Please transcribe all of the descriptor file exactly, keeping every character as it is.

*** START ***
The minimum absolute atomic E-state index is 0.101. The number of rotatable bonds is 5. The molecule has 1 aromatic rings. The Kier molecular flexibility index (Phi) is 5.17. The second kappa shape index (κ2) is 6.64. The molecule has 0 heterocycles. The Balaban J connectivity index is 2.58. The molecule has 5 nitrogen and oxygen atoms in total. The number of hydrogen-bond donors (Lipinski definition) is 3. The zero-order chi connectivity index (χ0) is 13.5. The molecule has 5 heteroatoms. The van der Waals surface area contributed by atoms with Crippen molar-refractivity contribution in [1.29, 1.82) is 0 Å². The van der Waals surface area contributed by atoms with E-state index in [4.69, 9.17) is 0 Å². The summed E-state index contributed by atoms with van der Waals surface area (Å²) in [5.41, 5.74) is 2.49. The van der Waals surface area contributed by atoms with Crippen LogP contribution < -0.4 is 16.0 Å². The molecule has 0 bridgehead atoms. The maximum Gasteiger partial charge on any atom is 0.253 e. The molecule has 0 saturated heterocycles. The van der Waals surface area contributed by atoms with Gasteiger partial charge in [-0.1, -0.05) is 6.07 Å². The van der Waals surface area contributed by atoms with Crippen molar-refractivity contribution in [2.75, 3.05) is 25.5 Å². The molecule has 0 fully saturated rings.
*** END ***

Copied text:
The minimum absolute atomic E-state index is 0.101. The number of rotatable bonds is 5. The molecule has 1 aromatic rings. The Kier molecular flexibility index (Phi) is 5.17. The second kappa shape index (κ2) is 6.64. The molecule has 0 heterocycles. The Balaban J connectivity index is 2.58. The molecule has 5 nitrogen and oxygen atoms in total. The number of hydrogen-bond donors (Lipinski definition) is 3. The zero-order chi connectivity index (χ0) is 13.5. The molecule has 5 heteroatoms. The van der Waals surface area contributed by atoms with Crippen molar-refractivity contribution in [1.29, 1.82) is 0 Å². The van der Waals surface area contributed by atoms with E-state index in [4.69, 9.17) is 0 Å². The summed E-state index contributed by atoms with van der Waals surface area (Å²) in [5.41, 5.74) is 2.49. The van der Waals surface area contributed by atoms with Crippen LogP contribution < -0.4 is 16.0 Å². The molecule has 0 bridgehead atoms. The maximum Gasteiger partial charge on any atom is 0.253 e. The molecule has 0 saturated heterocycles. The van der Waals surface area contributed by atoms with Gasteiger partial charge in [-0.1, -0.05) is 6.07 Å². The van der Waals surface area contributed by atoms with Crippen molar-refractivity contribution in [2.75, 3.05) is 25.5 Å². The molecule has 0 fully saturated rings.